How to Use Amazon Kindle Keywords for Maximum Visibility

Amazon Kindle Keyword Research Auto-Complete Method

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If you are new to Kindle publishing then Amazon Kindle keywords might be a little confusing for you to start off with, if that is the case then this article will hopefully help you get to grips with why you should be using them and where.

I have been doing research for a new book teaching authors how to use both Amazon Kindle book categories and keywords for their books to give maximum ‘discoverability’ and while looking for supporting evidence that the research method I use works I came across the video which is coming up shortly. Although my new book targets nonfiction authors the concept can work for fiction titles also although it is a bit more difficult to use in some respects.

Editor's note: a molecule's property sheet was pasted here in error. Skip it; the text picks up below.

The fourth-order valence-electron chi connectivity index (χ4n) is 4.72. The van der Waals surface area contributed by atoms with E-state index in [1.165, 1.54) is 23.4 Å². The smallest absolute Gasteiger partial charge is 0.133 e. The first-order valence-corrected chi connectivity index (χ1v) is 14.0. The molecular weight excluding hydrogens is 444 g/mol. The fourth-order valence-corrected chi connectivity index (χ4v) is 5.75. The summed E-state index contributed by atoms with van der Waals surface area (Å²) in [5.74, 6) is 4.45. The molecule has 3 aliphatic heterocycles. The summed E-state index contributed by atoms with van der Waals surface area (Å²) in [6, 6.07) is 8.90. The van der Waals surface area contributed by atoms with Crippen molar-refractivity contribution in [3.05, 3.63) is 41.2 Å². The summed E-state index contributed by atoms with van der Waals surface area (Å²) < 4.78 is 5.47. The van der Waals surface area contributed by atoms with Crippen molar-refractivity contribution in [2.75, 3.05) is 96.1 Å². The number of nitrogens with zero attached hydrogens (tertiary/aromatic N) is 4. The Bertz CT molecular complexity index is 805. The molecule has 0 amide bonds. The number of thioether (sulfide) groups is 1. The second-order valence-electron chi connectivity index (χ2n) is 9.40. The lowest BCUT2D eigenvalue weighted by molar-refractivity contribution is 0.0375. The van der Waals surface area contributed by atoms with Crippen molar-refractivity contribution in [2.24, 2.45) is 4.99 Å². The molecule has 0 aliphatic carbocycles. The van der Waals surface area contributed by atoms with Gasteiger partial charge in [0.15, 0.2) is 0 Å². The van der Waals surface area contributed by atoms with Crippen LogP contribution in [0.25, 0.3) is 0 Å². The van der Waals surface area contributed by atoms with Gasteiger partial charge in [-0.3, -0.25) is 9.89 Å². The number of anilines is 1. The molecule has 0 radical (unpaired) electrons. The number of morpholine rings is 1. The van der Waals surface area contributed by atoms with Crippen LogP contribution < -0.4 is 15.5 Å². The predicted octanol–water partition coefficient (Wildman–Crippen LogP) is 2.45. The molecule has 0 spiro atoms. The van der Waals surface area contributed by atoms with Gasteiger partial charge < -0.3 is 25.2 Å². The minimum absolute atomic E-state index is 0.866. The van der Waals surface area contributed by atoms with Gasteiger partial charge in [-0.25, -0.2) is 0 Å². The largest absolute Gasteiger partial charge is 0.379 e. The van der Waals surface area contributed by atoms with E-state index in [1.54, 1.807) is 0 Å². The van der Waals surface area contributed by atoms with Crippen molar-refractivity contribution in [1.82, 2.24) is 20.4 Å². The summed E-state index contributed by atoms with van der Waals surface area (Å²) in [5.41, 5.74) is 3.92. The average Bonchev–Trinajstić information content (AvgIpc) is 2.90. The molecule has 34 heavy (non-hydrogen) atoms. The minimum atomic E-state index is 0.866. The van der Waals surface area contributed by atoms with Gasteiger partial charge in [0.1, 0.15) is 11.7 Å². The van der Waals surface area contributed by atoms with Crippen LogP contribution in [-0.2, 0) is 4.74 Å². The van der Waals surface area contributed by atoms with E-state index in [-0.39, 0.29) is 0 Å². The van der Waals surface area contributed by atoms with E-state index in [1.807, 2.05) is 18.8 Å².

In the video you will hear about how author Mark Edwards utilized this tactic to help boost sales for his book ‘Killing Cupid’. If you are pushed for time you can jump to the 11:55 point to get the juicy details on exactly what Mark did.



Original source of video: The Creative Penn

Tips to take note of:

  1. The cover is very important and has to look good as a thumbnail.
  2. The blurb (description) is also very important, rewriting his description resulted in sales doubling overnight. (But were the keyword phrase updates included at the same time as the blurb update?)
  3. Mark used the keyword ‘psychological thriller’ in his subtitle.
  4. The book is good. (Yeah, a no brainer but this is a big one!)

Mark obviously knew how to use Amazon Kindle keywords!